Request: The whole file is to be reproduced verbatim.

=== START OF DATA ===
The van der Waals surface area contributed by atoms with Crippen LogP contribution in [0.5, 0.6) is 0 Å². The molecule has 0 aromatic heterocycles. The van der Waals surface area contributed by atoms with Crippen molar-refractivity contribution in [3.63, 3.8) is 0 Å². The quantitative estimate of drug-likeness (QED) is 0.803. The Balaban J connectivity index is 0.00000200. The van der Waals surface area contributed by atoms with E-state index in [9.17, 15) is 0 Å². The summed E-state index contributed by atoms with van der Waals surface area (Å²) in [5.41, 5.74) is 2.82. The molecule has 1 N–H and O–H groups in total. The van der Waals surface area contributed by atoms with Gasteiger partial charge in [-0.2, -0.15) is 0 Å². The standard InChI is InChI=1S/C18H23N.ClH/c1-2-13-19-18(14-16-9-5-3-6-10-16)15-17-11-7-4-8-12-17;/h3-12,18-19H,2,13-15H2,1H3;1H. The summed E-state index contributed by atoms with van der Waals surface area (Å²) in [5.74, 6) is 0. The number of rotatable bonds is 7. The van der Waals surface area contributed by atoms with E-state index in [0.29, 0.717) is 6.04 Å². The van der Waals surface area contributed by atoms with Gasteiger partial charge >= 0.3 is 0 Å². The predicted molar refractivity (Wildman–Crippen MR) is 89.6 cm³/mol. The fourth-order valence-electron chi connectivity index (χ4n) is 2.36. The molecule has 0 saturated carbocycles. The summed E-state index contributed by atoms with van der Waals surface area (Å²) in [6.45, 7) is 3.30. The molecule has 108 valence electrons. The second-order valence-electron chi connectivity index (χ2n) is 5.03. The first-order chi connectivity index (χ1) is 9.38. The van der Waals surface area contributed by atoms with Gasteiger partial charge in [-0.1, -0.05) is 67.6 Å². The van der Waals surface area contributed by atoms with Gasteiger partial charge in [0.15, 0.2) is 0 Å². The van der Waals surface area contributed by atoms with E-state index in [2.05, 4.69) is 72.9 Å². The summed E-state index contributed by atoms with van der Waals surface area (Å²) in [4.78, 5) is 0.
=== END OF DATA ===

The van der Waals surface area contributed by atoms with Crippen LogP contribution in [0.5, 0.6) is 0 Å². The molecule has 0 aromatic heterocycles. The van der Waals surface area contributed by atoms with Crippen molar-refractivity contribution in [3.63, 3.8) is 0 Å². The quantitative estimate of drug-likeness (QED) is 0.803. The Balaban J connectivity index is 0.00000200. The van der Waals surface area contributed by atoms with E-state index in [9.17, 15) is 0 Å². The summed E-state index contributed by atoms with van der Waals surface area (Å²) in [5.41, 5.74) is 2.82. The molecule has 1 N–H and O–H groups in total. The van der Waals surface area contributed by atoms with Gasteiger partial charge in [-0.2, -0.15) is 0 Å². The standard InChI is InChI=1S/C18H23N.ClH/c1-2-13-19-18(14-16-9-5-3-6-10-16)15-17-11-7-4-8-12-17;/h3-12,18-19H,2,13-15H2,1H3;1H. The summed E-state index contributed by atoms with van der Waals surface area (Å²) in [5.74, 6) is 0. The number of rotatable bonds is 7. The van der Waals surface area contributed by atoms with E-state index in [0.29, 0.717) is 6.04 Å². The van der Waals surface area contributed by atoms with Gasteiger partial charge >= 0.3 is 0 Å². The predicted molar refractivity (Wildman–Crippen MR) is 89.6 cm³/mol. The fourth-order valence-electron chi connectivity index (χ4n) is 2.36. The molecule has 0 saturated carbocycles. The summed E-state index contributed by atoms with van der Waals surface area (Å²) in [6.45, 7) is 3.30. The molecule has 108 valence electrons. The second-order valence-electron chi connectivity index (χ2n) is 5.03. The first-order chi connectivity index (χ1) is 9.38. The van der Waals surface area contributed by atoms with Gasteiger partial charge in [-0.1, -0.05) is 67.6 Å². The van der Waals surface area contributed by atoms with Gasteiger partial charge in [0.15, 0.2) is 0 Å². The van der Waals surface area contributed by atoms with E-state index in [2.05, 4.69) is 72.9 Å². The summed E-state index contributed by atoms with van der Waals surface area (Å²) in [4.78, 5) is 0.